- Life Expectancy Today
- Life Expectancy at Birth
- Changes Based on Age
- COVID Impact
- Causes for Decline
What is the life expectancy today?
The life expectancy in the United States, before COVID, was 78.7 years, and the current life expectancy for World in 2021 is 72.81 years, a 0.24% increase from 2020.
- The life expectancy for World in 2020 was 72.63 years, a 0.24% increase from 2019.
- The life expectancy for World in 2019 was 72.46 years, a 0.24% increase from 2018.
- The life expectancy for World in 2018 was 72.28 years, a 0.39% increase from 2017.
The researchers found life expectancy in the United States had been increasing for several decades, rising from 69.9 years in 1959 to 78.9 years in 2014.
- However, the researchers found that improvements in the life expectancy began to slow down in the 1980s, then leveled off and started to reverse after 2014.
- According to the researchers, the life expectancy in the United States declined for 3 consecutive years, falling from 78.9 years in 2014 to 78.6 years in 2017.
What do you mean by life expectancy at birth?
Life expectancy at birth is defined as how long, on average, a newborn can expect to live if current death rates do not change. Life expectancy at birth is one of the most frequently used health status indicators.
- However, the actual age-specific death rate of any birth cohort (a group of people born during a particular period of the year) cannot be known in advance.
- If rates are falling, actual life spans will be higher than life expectancy calculated using current death rates.
- Gains in life expectancy at birth can be attributed to several factors, including rising living standards, improved lifestyle and better education, as well as greater access to quality health services. This indicator is presented as a total and per gender and is measured in years.
Why does life expectancy change based on age?
Life expectancy is the number of years on average a person is expected to live based on their age, gender and country.
- The Global Burden of Disease calculates life expectancy by using a country's mortality rates across age groups.
- Life expectancy may vary for people of different ages because it is calculated as the number of years a person is expected to live given they have already reached a certain age.
For example, a girl born in 2016 in Mexico is expected to live to 79 years of age. However, the life expectancy of a 65-year-old woman in Mexico in 2016 is 84 years. Her life expectancy is higher because she has already reached 65 years and is, therefore, more likely to live another 20 years.
Did COVID impact life expectancy?
The novel coronavirus could end up impacting life expectancies by anywhere between 1 and 9 years in various parts of the world according to a study on the long-term population-level impact of the virus. In all prevalence scenarios, if the Covid-19 infection prevalence rate remains below 1 or 2 percent, Covid-19 would not substantially affect life expectancy. Studies have reported that life expectancy would drop.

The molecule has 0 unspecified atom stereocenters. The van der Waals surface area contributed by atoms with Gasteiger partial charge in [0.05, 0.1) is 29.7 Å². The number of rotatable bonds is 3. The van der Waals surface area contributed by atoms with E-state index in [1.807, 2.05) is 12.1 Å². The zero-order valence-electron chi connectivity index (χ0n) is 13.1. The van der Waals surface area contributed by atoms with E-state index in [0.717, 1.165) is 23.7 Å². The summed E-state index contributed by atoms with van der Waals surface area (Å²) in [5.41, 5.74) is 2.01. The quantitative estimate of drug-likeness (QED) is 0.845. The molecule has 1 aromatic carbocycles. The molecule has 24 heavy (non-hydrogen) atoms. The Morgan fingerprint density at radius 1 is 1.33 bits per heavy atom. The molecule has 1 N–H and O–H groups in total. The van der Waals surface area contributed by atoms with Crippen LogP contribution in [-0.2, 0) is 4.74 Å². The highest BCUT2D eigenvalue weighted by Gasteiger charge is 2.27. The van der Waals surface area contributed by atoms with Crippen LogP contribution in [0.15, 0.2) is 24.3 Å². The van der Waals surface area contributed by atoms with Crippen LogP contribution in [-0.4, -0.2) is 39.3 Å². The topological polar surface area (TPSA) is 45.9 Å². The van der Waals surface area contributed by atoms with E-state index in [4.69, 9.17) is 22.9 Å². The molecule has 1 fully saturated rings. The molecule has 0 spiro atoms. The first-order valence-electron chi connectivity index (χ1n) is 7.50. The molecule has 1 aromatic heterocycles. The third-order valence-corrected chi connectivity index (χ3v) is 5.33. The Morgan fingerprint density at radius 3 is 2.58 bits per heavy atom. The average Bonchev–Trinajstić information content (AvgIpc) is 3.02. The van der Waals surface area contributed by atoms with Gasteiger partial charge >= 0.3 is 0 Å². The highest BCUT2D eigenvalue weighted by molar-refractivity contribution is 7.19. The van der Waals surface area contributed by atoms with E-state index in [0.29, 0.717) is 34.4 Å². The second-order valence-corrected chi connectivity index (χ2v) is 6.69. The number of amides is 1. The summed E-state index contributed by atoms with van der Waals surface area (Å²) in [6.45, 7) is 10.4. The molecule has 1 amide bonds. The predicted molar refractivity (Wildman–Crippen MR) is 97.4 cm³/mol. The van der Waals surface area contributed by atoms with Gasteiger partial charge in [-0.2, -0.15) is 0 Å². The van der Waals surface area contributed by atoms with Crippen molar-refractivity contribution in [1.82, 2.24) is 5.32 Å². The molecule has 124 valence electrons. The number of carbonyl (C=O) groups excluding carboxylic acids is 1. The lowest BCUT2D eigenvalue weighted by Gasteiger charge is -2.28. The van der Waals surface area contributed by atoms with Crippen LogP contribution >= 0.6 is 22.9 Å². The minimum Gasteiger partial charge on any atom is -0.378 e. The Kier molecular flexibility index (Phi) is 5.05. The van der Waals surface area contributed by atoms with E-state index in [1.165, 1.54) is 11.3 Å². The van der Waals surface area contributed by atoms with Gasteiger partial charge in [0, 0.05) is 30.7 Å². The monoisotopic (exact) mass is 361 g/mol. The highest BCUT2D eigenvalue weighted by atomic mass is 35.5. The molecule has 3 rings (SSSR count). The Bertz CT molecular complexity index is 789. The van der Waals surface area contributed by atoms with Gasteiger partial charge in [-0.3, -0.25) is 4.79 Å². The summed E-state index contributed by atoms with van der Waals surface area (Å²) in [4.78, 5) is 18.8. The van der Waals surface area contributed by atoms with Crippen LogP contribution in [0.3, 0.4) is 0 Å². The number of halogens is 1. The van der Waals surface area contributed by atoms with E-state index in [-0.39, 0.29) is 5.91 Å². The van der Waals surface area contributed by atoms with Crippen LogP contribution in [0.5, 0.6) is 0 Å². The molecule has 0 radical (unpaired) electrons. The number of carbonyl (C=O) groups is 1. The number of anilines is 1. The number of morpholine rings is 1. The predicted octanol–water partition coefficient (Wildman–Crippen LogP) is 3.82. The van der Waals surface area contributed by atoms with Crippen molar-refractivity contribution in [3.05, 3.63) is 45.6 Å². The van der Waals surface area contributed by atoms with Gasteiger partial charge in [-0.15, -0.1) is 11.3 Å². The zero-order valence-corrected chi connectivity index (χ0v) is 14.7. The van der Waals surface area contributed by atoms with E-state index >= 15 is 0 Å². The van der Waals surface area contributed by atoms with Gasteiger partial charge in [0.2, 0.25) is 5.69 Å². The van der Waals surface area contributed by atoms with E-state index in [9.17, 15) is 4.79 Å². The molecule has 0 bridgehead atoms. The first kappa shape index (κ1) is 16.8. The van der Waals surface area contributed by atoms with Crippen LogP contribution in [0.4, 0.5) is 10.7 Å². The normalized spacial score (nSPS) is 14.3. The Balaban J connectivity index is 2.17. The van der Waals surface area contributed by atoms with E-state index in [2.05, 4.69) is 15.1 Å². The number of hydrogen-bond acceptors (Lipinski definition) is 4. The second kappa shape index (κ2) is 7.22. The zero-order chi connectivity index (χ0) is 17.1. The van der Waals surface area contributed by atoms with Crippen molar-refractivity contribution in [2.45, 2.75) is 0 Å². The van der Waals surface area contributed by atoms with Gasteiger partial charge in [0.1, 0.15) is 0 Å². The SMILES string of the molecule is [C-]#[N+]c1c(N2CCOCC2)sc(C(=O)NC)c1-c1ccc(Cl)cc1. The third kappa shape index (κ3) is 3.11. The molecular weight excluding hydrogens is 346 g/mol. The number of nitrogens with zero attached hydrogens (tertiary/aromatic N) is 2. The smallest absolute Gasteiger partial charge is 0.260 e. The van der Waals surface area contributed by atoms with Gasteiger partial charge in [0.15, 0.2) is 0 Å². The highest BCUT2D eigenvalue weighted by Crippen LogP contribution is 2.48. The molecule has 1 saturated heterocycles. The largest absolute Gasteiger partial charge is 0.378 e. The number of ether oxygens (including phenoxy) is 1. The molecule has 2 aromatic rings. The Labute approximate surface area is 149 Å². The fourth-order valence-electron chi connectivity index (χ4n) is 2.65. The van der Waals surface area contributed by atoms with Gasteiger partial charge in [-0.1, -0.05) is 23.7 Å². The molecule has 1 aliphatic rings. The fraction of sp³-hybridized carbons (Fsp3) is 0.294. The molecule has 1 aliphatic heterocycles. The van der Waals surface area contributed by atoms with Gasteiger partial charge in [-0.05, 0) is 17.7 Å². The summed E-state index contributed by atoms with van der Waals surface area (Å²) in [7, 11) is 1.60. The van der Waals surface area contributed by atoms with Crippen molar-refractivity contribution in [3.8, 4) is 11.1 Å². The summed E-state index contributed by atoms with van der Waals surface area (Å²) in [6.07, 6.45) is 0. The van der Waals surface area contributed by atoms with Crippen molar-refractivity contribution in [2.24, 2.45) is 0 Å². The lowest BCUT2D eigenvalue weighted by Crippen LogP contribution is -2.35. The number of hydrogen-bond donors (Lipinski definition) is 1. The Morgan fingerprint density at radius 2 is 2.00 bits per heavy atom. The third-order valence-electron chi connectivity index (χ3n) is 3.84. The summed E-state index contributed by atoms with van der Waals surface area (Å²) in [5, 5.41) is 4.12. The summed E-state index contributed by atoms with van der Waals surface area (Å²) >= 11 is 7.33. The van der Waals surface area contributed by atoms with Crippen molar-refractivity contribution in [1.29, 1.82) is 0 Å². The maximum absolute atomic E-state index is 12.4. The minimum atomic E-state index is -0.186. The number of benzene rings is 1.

- By 3 to 9 years in North America and Europe
- By 3 to 8 years in Latin America and the Caribbean
- By 2 to 7 years in Southeastern Asia
- By 1 to 4 years in sub-Saharan Africa.
The impact of Covid-19 on the period life expectancy would be lower in Southeastern Asia and even much lower in sub-Saharan Africa.
The study reported that the Covid-19 pandemic could wipe out gains that countries have made in life expectancy over many decades with health system strengthening, vaccines, ensuring equity in healthcare delivery and many such measures. According to the study, there will be no impact on life expectancy if the incidence level is low (very few new cases). In regions with high life expectancy (80s), the trend of that number increasing would be broken only at a threshold incidence of 2 percent, the study states.
What are the other possible causes for declining life expectancy?
According to the researchers, an increase in death rates largely stemmed from rising rates of deaths related to
- Alcohol misuse
- Drug overdoses
- Organ-system diseases including Alzheimer's disease, diabetes, heart and lung diseases, hypertension and stroke and injuries
- Suicides (depression)
The researchers also found that all-cause death rates were higher among men than among women, although the data show more women are dying from diseases that once were more common among men. For example, the researchers found the risk of death from drug overdoses increased by 485.8 percent among women who are 25 to 64 years old between 1999 and 2017 and by 350.6 percent among men in the same age group. In addition, the researchers found that women experienced a higher relative increase in the risk of death by suicide and from alcohol-related liver disease than men.
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